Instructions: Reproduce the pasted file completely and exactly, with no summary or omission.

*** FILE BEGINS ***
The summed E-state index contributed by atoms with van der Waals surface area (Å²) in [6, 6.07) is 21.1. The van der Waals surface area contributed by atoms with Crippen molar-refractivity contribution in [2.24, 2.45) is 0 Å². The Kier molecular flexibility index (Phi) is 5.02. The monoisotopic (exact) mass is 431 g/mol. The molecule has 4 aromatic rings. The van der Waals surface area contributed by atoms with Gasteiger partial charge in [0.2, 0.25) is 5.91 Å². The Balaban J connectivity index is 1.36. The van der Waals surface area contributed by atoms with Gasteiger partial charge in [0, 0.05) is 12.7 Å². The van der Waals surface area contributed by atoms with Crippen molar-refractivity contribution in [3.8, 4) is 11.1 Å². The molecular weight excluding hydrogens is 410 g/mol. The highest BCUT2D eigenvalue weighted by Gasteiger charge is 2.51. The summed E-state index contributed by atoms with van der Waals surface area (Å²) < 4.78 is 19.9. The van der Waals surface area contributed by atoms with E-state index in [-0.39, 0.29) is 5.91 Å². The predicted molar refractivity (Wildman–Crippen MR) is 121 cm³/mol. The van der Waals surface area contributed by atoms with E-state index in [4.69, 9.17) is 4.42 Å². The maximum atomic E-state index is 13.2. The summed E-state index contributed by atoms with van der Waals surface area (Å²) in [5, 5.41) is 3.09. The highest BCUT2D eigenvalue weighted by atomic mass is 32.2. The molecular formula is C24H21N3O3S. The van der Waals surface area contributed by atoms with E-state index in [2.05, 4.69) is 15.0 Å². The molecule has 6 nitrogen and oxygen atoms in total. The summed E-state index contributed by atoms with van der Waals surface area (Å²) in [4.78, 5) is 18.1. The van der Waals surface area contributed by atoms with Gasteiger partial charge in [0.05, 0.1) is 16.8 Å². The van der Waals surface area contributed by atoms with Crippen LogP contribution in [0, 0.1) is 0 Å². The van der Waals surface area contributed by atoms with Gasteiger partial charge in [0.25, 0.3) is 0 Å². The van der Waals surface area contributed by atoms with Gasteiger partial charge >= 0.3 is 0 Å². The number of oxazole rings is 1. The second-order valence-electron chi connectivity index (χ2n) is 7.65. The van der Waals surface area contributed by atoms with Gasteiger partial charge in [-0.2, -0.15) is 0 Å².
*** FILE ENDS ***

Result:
The summed E-state index contributed by atoms with van der Waals surface area (Å²) in [6, 6.07) is 21.1. The van der Waals surface area contributed by atoms with Crippen molar-refractivity contribution in [2.24, 2.45) is 0 Å². The Kier molecular flexibility index (Phi) is 5.02. The monoisotopic (exact) mass is 431 g/mol. The molecule has 4 aromatic rings. The van der Waals surface area contributed by atoms with Gasteiger partial charge in [0.2, 0.25) is 5.91 Å². The Balaban J connectivity index is 1.36. The van der Waals surface area contributed by atoms with Gasteiger partial charge in [0, 0.05) is 12.7 Å². The van der Waals surface area contributed by atoms with Crippen molar-refractivity contribution in [3.8, 4) is 11.1 Å². The molecular weight excluding hydrogens is 410 g/mol. The highest BCUT2D eigenvalue weighted by Gasteiger charge is 2.51. The summed E-state index contributed by atoms with van der Waals surface area (Å²) < 4.78 is 19.9. The van der Waals surface area contributed by atoms with E-state index in [-0.39, 0.29) is 5.91 Å². The predicted molar refractivity (Wildman–Crippen MR) is 121 cm³/mol. The van der Waals surface area contributed by atoms with E-state index in [4.69, 9.17) is 4.42 Å². The maximum atomic E-state index is 13.2. The summed E-state index contributed by atoms with van der Waals surface area (Å²) in [5, 5.41) is 3.09. The highest BCUT2D eigenvalue weighted by atomic mass is 32.2. The molecular formula is C24H21N3O3S. The van der Waals surface area contributed by atoms with E-state index in [2.05, 4.69) is 15.0 Å². The molecule has 6 nitrogen and oxygen atoms in total. The summed E-state index contributed by atoms with van der Waals surface area (Å²) in [4.78, 5) is 18.1. The van der Waals surface area contributed by atoms with Gasteiger partial charge in [0.05, 0.1) is 16.8 Å². The van der Waals surface area contributed by atoms with Crippen LogP contribution in [0, 0.1) is 0 Å². The van der Waals surface area contributed by atoms with Gasteiger partial charge in [0.25, 0.3) is 0 Å². The van der Waals surface area contributed by atoms with Gasteiger partial charge >= 0.3 is 0 Å². The number of oxazole rings is 1. The second-order valence-electron chi connectivity index (χ2n) is 7.65. The van der Waals surface area contributed by atoms with Gasteiger partial charge in [-0.2, -0.15) is 0 Å².